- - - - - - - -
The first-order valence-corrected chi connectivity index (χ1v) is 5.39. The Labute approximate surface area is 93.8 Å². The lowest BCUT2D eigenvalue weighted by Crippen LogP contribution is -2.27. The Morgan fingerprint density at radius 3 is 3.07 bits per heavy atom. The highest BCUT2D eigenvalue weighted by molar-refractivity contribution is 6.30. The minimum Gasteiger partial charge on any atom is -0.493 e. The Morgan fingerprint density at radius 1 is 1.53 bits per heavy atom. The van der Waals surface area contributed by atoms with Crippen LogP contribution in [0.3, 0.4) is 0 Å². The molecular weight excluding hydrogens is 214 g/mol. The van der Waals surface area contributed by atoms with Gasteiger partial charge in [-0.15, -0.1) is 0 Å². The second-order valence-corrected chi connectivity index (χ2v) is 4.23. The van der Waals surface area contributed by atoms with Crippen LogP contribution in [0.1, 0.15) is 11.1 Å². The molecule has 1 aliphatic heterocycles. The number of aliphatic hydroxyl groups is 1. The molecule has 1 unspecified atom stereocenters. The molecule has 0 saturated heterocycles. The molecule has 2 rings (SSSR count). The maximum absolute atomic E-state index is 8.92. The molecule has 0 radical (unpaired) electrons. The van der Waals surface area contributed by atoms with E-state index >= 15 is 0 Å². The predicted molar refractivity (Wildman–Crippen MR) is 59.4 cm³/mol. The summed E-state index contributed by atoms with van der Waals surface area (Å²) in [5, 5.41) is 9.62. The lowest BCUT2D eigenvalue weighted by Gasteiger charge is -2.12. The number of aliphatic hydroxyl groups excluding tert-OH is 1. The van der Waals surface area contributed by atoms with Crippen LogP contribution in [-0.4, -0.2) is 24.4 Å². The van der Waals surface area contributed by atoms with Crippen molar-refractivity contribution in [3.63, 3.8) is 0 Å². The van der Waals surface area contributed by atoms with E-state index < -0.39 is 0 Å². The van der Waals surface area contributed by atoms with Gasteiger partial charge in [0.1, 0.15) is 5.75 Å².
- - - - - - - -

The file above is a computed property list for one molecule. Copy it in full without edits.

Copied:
The first-order valence-corrected chi connectivity index (χ1v) is 5.39. The Labute approximate surface area is 93.8 Å². The lowest BCUT2D eigenvalue weighted by Crippen LogP contribution is -2.27. The Morgan fingerprint density at radius 3 is 3.07 bits per heavy atom. The highest BCUT2D eigenvalue weighted by molar-refractivity contribution is 6.30. The minimum Gasteiger partial charge on any atom is -0.493 e. The Morgan fingerprint density at radius 1 is 1.53 bits per heavy atom. The van der Waals surface area contributed by atoms with Crippen LogP contribution in [0.3, 0.4) is 0 Å². The molecular weight excluding hydrogens is 214 g/mol. The van der Waals surface area contributed by atoms with Gasteiger partial charge in [-0.15, -0.1) is 0 Å². The second-order valence-corrected chi connectivity index (χ2v) is 4.23. The van der Waals surface area contributed by atoms with Crippen LogP contribution in [0.1, 0.15) is 11.1 Å². The molecule has 1 aliphatic heterocycles. The number of aliphatic hydroxyl groups is 1. The molecule has 1 unspecified atom stereocenters. The molecule has 0 saturated heterocycles. The molecule has 2 rings (SSSR count). The maximum absolute atomic E-state index is 8.92. The molecule has 0 radical (unpaired) electrons. The van der Waals surface area contributed by atoms with E-state index >= 15 is 0 Å². The predicted molar refractivity (Wildman–Crippen MR) is 59.4 cm³/mol. The summed E-state index contributed by atoms with van der Waals surface area (Å²) in [5, 5.41) is 9.62. The lowest BCUT2D eigenvalue weighted by Gasteiger charge is -2.12. The number of aliphatic hydroxyl groups excluding tert-OH is 1. The van der Waals surface area contributed by atoms with Crippen LogP contribution in [-0.4, -0.2) is 24.4 Å². The van der Waals surface area contributed by atoms with Crippen molar-refractivity contribution in [3.63, 3.8) is 0 Å². The van der Waals surface area contributed by atoms with E-state index < -0.39 is 0 Å². The van der Waals surface area contributed by atoms with Gasteiger partial charge in [0.1, 0.15) is 5.75 Å².